The view from the Gulf

One of the things we frequently bemoan here is the fact that American foreign policy tends to be naive.  Perhaps because our culture is a fluid melting pot in which citizens, until quite recently, willingly changed themselves to assimilate into the broader culture, we’re very poor at understanding that other cultures not only have different behaviors, which is a superficial thing, but different mores and values, many of which run almost intractably deep.

The Obama administration has added to that already dangerous naiveté a definitely anti-American bent.  First, Obama seems to care very little for foreign policies that, no matter how misguided, are at least intended to advance American interests abroad.  Second, Obama has abandoned an American foreign policy goal that goes back almost one hundred years, which is to advance individual freedom abroad.  Advancing individual freedom rests upon two prongs, the first of which has an airy-fairy, elementary school sweetness, and the second of which is grounded in hard common sense.  On the sweet side, valuing our own freedom, we like to share it with others.  More pragmatically, nations that rank high on the individual liberty scale seldom go to war with other, similarly situated nations.

The Bush administration perfectly exemplified both America’s traditional goal of pushing freedom and her naiveté.  The Bush crowd understood that free nations are stable nations, and they truly wanted to see the Iraqi and Afghani people freed from tyranny.  As history shows, however, the Bushies had absolutely no idea how very different Middle Eastern culture and values are from those in the West.  They assumed that, if we gave Middle Eastern Muslims freedom, they’d act like free people.  Boy were they wrong.  It turns out that, while people may value freedom, older, more firmly entrenched behaviors (tribalism, misogyny, religious fervor) will trump nascent democracies just about every time.  Change, if it comes, is gradual, often at a glacial pace.  Nor did the Bushies seem to understand that we were able to rush the freedom process in Germany and Japan only because we reduced them to rubble, rebuilt them from the ground up, and then stuck around for 60 years to keep an eye on things.

All of which gets me to a fascinating article from Bahrain’s Gulf Daily News, which a friend sent me.  Although most decided a Muslim country, Bahrain is also moderate by Muslim standards, and it prides itself on that fact.  I doubt I’d be comfortable living there, but it’s no Saudi Arabia or Iran.  Iran, however, would like it to be an Iran.  The article focuses on Bahraini fears that Iran is attempting to control it, and to bringing it in line with Iran’s fanatic, medieval Shia practice of Islam:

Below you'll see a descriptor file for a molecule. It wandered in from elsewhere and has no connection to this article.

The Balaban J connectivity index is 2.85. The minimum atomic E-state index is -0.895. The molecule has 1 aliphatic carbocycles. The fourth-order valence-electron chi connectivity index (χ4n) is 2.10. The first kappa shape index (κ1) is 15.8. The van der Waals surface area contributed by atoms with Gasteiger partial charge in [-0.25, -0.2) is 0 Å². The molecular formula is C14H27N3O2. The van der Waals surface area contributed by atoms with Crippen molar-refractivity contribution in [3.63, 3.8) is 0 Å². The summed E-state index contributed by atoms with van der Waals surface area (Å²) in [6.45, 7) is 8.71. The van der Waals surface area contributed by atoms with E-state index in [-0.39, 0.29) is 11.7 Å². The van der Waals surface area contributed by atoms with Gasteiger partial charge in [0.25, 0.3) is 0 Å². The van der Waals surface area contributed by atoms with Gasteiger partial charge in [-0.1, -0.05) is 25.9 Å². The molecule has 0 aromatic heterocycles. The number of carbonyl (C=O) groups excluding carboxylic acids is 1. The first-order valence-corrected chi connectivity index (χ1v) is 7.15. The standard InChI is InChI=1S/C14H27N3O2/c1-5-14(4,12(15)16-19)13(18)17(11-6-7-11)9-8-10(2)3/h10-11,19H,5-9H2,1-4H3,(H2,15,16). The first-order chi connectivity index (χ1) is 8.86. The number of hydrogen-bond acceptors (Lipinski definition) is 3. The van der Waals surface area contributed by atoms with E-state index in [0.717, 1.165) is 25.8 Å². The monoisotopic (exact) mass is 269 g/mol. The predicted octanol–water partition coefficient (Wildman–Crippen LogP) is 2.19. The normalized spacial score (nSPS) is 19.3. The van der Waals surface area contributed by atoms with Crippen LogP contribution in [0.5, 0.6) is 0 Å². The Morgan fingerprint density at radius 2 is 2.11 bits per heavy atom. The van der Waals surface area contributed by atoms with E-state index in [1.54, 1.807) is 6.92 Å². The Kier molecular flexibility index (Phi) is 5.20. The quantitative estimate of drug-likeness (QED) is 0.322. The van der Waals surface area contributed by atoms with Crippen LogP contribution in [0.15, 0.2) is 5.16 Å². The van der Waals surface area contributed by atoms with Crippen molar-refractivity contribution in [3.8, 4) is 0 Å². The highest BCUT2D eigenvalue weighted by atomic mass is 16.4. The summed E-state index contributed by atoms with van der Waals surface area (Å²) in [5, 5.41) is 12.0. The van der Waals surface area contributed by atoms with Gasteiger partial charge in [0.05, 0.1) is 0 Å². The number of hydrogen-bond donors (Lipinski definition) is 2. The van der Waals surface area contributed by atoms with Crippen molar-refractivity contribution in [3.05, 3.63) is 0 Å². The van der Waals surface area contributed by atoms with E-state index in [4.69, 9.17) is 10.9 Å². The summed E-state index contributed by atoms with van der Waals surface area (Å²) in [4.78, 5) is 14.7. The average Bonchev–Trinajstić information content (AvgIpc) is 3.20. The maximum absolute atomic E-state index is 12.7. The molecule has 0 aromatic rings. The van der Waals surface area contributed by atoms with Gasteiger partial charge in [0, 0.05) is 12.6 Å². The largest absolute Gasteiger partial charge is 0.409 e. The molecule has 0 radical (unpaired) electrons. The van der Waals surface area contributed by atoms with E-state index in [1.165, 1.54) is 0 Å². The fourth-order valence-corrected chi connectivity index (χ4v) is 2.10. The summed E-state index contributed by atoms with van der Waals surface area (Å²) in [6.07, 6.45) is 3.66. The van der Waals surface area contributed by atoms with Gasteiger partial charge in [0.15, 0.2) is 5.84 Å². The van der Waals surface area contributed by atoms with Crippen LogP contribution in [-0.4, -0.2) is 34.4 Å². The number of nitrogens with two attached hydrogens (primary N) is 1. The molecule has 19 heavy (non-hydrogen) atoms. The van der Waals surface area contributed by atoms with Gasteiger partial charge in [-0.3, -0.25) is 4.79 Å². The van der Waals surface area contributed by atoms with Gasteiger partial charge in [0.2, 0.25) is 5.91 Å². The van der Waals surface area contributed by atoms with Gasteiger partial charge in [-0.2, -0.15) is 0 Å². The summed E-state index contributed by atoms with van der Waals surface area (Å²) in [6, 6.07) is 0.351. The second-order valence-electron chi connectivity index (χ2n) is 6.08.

BAHRAIN is a victim of Iran’s expansionist policies, which will not be allowed to succeed, it was declared last night. It has been the ideology of Iran over the last many centuries to interfere in the affairs of its neighbours and pursue its policies of suppression, said Akhbar Al Khaleej Editor-in-Chief Anwar Abdulrahman.

He said 65 per cent of the people in Bahrain were the “moderate silent majority” who did not speak while 35pc were the “vocal anti-government” people who shouted and their voices were heard.

“We are one people and we are moderates. There is no way we can be violent and there is no way we can be like Iran,” said Mr Abdulrahman.

The article goes on to complaint in greater length about the risk an expansionist Iran poses for the Gulf states, and I urge you to read it.  Two things in the article really jumped out at me, one about the nature of Iran, and the other about the nature of America:

“These policies have been with the Iranians since 600BC, even though the regimes and rulers have changed,” said Mr Abdulrahman.

“There were all kinds of rulers, but they have always been dictators who have repeatedly suppressed their own people.


He also spoke about the US role in the region and about its double standards.

“They have a policy to play a role in every part of the world, regardless of how disastrous it might be,” said Mr Abdulrahman.

“Whether it was Vietnam in the 60s or in the modern-day Iraq and Afghanistan, they have never won. It is only a matter of time they will withdraw from Afghanistan as well.

“Wherever they go, it turns into a disaster. Their policies are like fast food – they change every day.”